The impression which this stratagem made upon a nation naturally fond of novelty is altogether astonishing. Every one was eager to obtain a share in the stock of the new company: The Mississippi Scheme became the grand object and the ultimate end of all pursuits4. Even Law

himself

4. The adventurers were not satisfied with a bare association with the company, which had obtained the disposal of that fine country. The proprietors were applied to from all quarters for large tracts of land frr plantations: which, it was represented, would yield, ina few years, an hundred times the sum necessary '0 be laid out upon them. The richest and most intelligent men in the nation were the most forward in making these purchases; and such as could not afford to become purchasers, solicited the • management himself, deceived by his own calculations, and intoxicated with the public folly, had fabricated so many notes, that the chimerical value of the funds, in 1719, exceeded fourscore times the real value of the current coin of the kingdom, which was almost all in the hands of government.

This profusion of paper, in which only the debts of the State were paid off, first occasioned suspicion, and afterwards spread a general alarm. The late financiers, in conjunction with the great bankers, exhausted the royal bank by continually drawing upon it for large sums. Every one wanting to convert his notes into cash; but the disproportion of specie was immense. Public credit sunk at once; and a tyrannical edict, forbidding private persons to keep by them above five hundred livres, served only to crush it more effectually, and to inflame the injured and insulted nation against the regent. Law, who had been appointed comptroller-general of the finances, and loaded with respect, was now execrated and obliged to fly from a country he had beggared without enriching himself, in order to discharge the debts of the crown5. The distress of the kingdom was so great, and the public creditors so numerous, that government was under the necessity of affording them relief. Upward of five hundred thousand sufferers, chiefly fathers of families, presented their whole fortunes in paper; and government after liquidating these debts, which are said to have originally amounted to a sum too incredible to be named, charged itself with the enormous debt of sixteen hundred and thirty-one millions of livres, to be paid in specie6.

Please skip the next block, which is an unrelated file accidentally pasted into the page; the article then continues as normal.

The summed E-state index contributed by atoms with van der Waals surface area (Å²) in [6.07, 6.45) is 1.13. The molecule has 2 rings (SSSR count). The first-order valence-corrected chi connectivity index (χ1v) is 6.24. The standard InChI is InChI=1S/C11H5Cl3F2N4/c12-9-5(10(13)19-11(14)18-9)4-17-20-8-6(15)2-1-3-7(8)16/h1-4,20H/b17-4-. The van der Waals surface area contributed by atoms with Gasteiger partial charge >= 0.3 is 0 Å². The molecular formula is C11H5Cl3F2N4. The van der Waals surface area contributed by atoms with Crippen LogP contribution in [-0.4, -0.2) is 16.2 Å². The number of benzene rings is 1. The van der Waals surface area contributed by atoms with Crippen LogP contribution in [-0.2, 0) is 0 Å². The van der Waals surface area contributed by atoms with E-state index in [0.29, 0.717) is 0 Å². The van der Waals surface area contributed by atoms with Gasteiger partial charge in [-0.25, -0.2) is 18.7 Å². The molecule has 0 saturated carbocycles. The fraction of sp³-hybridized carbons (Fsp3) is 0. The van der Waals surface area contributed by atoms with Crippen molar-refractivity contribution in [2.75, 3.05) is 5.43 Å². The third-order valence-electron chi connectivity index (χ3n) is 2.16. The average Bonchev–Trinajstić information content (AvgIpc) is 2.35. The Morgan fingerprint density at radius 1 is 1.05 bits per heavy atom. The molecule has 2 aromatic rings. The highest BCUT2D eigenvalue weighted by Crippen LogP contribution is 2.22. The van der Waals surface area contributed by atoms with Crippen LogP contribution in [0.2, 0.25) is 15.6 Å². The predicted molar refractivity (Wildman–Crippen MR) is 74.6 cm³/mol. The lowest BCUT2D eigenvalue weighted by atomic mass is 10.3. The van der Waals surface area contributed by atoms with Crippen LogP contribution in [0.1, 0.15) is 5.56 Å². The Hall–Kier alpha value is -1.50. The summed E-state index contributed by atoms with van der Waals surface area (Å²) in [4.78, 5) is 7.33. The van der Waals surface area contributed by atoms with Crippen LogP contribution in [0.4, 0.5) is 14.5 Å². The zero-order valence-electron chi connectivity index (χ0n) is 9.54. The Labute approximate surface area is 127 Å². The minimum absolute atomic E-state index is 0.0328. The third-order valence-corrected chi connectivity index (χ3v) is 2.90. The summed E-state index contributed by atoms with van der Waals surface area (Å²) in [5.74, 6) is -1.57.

management of plantations, or even to be employed in cultivating them! During this general infatuation, all persons who offered themselves, whether natives or foreigners, were promiscuously and carelessly crowded into ships, and land ed on the burning sands of the Bilexi, a district in West-Florida, between Pensacola and themnuth of tho Mississippi, where a French settlement had been inconsiderately formed, and where these nnhappy men perished in thousands, of want and vexation; the miserable victims of apolitical imposture, and of their own blind avidiry. Raynal {fin. Fbilot. et Politique, liv. xvi.

5. Voltaire, Raynal, and other Trench authors. 6. Voltaire.

Thus